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comic-con 2011

The Dueling Snow White Filmmakers Came Face to Face at Comic-Con

Lily Collins and Kristen Stewart as both versions of Snow White.

This year found similarly themed movies like No Strings Attached and Friends With Benefits going head to head, but it's nothing compared to next year's battle royale, where two big-budget Snow White movies are racing each other to make it to the box office first. Universal's Snow White and the Huntsman hasn't even begun production yet, but its stars Kristen Stewart, Charlize Theron, and Chris Hemsworth still showed up at Comic-Con to tout the film ... where they just happened to run into director Tarsem Singh, whose own, untitled Snow White movie (starring Lily Collins, Julia Roberts, and Armie Hammer) recently moved up the release calendar to March 16, leapfrogging Huntsman by two and a half months. "I met them, wished them luck," Singh told Vulture. Then he laughed. "Didn't mean it."

Though Singh was at the convention to promote his upcoming action movie Immortals, he sounded confident and even cocky about his chances in the Snow White derby. "I think we're so ahead of schedule on that one that [Relativity Pictures, the studio producing the movie] could move it another two months earlier and I could deliver it," he told us. To Singh, that time advantage is crucial. "I think they could afford to go second, but I don't think we could. I mean, Universal's such a big machine, and they'd still be able to sell it to you as a different film. Relativity being what it is, I don't think we could have come out second and made it work. We had to be first."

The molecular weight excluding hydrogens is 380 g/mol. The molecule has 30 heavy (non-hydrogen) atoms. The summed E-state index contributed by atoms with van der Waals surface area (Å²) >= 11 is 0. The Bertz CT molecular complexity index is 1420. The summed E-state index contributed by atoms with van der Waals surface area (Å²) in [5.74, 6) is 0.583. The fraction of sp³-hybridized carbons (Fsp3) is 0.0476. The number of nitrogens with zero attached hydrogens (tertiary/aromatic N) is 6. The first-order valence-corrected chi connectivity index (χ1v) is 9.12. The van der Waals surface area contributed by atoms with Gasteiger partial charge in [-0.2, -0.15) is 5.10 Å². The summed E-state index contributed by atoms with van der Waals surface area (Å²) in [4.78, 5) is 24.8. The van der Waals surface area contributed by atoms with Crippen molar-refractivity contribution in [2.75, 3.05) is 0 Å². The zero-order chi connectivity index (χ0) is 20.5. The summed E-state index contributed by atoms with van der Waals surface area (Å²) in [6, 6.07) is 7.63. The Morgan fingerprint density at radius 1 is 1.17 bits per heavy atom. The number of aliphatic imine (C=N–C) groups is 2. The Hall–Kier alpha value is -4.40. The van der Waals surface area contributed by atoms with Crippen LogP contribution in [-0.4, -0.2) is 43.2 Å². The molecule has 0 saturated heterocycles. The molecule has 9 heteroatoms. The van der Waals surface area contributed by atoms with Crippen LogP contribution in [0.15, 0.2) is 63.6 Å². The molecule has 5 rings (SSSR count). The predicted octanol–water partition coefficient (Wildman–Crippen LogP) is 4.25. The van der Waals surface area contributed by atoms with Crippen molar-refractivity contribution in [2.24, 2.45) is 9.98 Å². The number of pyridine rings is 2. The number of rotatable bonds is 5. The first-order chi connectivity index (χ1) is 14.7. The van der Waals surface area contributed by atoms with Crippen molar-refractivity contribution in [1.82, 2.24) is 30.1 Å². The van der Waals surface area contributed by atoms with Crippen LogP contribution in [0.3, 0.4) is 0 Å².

Both films released concept art this week, but while Singh's project revealed only Collins as Snow White, the Huntsman panel showed off pictures of Stewart's warrior princess take on the maiden, Theron as the evil queen, and Hemsworth as the tough huntsman who becomes Snow White's ally. Huntsman director Rupert Sanders also promised that his Snow White film will be an action-adventure with a scope akin to that of Lord of the Rings, which would differentiate it somewhat from Singh's movie, intended to be a lighter, more comedic story.

"They're good people, and these are two different films," Singh admitted. "The problem that I always find is that it's not like two disaster movies or two different things: These are two movies with Snow White, and I don't think there's too much room in the market for it, though I could be proven wrong." With both projects barreling toward theaters at breakneck speed, it won't be long until we find out.

Photo: Relativity, Universal